“Days pass, years vanish. And we walk sightless among miracles.”
The clothes dryer steam melts ice on the deck—
Windy wafts of snow blow from the neighbor’s roof,
swirling through the knotted threads of trees
towering to the vast Midwestern sky.
The orange cat curls on the table beside me while I write.
He knows he shouldn’t but does so anyway.
He tries to drink my tea.
I sleep, I dream,
disjointed snapshots of those long past.
Each equal in their immediacy.
I feel it lately, this passage of time.
I wait for those moments,
look for signs of the divine.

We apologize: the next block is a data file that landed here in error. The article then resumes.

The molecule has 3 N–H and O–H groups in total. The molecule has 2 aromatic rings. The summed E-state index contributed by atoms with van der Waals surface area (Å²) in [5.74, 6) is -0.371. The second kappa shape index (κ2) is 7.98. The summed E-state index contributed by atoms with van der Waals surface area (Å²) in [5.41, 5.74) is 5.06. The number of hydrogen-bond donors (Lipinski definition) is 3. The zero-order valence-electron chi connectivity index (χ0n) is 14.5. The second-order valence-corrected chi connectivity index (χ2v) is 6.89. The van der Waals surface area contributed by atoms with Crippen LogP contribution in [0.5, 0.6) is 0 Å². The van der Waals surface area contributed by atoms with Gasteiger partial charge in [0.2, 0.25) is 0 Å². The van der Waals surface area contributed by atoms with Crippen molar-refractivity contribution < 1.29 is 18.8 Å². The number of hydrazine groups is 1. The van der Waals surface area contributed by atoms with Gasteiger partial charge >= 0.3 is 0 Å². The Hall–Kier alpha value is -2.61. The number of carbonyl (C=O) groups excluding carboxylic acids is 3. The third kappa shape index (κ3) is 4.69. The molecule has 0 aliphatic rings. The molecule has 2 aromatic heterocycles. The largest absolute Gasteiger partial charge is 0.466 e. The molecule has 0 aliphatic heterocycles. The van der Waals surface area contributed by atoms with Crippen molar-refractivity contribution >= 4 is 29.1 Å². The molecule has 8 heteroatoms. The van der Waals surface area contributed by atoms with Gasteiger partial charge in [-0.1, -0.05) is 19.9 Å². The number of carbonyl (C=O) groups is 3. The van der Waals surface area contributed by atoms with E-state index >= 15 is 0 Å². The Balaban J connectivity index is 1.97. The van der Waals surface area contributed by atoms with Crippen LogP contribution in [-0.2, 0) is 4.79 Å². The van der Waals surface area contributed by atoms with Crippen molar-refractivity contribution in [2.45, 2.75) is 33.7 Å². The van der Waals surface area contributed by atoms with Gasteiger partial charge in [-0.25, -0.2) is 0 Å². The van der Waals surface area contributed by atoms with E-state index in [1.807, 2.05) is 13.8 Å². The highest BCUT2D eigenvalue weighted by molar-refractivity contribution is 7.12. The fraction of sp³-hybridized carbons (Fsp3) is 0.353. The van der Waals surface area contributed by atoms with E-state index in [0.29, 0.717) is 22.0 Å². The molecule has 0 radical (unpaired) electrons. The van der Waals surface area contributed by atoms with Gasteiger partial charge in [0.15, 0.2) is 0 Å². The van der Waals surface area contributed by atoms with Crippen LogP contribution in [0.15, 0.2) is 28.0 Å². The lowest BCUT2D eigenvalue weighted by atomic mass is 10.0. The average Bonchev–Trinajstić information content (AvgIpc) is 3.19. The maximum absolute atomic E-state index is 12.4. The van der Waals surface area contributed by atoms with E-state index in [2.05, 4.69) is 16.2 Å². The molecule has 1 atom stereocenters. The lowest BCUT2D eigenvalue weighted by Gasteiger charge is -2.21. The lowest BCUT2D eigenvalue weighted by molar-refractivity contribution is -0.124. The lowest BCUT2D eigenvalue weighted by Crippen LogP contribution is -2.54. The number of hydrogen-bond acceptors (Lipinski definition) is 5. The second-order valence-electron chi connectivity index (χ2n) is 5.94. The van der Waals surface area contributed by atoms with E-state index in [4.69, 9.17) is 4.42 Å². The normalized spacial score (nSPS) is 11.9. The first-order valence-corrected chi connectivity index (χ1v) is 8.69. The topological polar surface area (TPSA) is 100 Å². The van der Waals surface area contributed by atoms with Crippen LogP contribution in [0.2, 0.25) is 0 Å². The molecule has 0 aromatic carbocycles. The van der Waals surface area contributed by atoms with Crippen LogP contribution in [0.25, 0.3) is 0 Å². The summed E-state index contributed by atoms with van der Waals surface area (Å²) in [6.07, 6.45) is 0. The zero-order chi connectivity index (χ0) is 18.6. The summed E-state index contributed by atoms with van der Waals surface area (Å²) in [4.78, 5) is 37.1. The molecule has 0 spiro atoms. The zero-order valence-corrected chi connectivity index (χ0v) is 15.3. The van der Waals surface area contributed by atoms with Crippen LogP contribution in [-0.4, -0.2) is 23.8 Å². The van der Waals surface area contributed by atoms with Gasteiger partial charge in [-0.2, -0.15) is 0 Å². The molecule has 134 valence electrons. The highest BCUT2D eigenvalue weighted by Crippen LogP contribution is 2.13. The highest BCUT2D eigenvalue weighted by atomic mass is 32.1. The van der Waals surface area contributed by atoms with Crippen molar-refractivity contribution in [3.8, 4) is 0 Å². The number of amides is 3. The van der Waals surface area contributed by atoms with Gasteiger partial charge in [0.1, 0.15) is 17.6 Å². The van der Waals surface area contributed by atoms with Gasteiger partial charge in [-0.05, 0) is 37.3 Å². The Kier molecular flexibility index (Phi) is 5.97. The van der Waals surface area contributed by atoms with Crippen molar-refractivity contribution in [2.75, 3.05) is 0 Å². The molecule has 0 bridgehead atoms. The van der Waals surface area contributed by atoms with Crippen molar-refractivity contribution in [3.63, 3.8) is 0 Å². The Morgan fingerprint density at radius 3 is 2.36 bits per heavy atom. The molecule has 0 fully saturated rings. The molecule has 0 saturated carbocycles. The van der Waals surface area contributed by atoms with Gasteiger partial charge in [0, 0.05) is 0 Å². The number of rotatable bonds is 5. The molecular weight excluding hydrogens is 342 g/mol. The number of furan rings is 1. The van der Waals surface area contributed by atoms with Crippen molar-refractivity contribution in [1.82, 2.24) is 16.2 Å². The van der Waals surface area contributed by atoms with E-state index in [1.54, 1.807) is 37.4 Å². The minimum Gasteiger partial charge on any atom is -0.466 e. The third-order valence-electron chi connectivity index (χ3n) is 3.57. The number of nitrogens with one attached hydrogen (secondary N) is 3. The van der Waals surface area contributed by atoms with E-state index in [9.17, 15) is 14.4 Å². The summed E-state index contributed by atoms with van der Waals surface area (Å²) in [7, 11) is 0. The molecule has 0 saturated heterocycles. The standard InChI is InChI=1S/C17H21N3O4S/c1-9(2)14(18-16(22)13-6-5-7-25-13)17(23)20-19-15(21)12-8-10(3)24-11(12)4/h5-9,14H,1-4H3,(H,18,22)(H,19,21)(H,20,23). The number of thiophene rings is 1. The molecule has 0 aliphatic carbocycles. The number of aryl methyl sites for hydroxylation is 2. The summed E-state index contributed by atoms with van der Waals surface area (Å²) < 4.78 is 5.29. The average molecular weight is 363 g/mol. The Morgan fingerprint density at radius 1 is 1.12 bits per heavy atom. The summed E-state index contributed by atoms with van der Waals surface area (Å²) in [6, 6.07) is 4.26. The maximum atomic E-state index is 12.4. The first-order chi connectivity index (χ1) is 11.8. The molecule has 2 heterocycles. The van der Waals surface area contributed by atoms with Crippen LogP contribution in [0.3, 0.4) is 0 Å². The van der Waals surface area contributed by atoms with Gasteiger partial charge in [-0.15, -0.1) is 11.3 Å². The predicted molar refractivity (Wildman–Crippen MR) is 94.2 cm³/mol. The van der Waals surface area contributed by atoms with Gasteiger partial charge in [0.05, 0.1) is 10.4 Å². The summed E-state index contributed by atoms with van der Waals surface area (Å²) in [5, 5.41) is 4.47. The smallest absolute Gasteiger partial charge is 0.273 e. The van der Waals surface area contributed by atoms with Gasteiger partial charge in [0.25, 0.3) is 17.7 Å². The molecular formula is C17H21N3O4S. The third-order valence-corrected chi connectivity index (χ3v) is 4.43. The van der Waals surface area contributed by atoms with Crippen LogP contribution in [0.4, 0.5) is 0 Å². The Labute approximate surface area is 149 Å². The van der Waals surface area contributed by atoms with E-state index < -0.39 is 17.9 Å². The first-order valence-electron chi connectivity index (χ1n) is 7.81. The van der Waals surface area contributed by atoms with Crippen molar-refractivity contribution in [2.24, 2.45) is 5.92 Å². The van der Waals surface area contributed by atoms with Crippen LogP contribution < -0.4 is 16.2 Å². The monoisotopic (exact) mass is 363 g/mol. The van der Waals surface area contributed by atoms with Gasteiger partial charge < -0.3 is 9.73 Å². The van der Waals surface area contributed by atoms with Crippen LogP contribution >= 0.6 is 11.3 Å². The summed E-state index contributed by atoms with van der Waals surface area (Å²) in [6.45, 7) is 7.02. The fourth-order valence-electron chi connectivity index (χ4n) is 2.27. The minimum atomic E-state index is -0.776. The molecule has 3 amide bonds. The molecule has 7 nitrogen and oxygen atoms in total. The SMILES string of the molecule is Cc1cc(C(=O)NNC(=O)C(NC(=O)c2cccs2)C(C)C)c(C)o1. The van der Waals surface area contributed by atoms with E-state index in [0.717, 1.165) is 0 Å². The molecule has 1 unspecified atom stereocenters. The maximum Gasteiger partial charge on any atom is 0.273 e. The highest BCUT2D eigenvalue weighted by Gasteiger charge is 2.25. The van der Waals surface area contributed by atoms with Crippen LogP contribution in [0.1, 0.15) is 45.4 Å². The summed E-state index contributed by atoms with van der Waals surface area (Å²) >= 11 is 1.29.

The sadness over what I have left behind,
a measure of my love.
About the Poet
Susan Cossette lives and writes in Minneapolis, Minnesota. The Author of Peggy Sue Messed Up, she is a recipient of the University of Connecticut’s Wallace Stevens Poetry Prize. A two-time Pushcart Prize nominee, her work has appeared or is forthcoming in Rust and Moth, Vita Brevis, ONE ART, As it Ought to Be, Anti-Heroin Chic, The Amethyst Review, Crow & Cross Keys, Loch Raven Review, and in the anthologies Fast Fallen Women (Woodhall Press) Tuesdays at Curley’s (Yuganta Press), and After the Equinox.
For the first time in nearly five years, Vita Brevis is closed for submission. Read the full story here.
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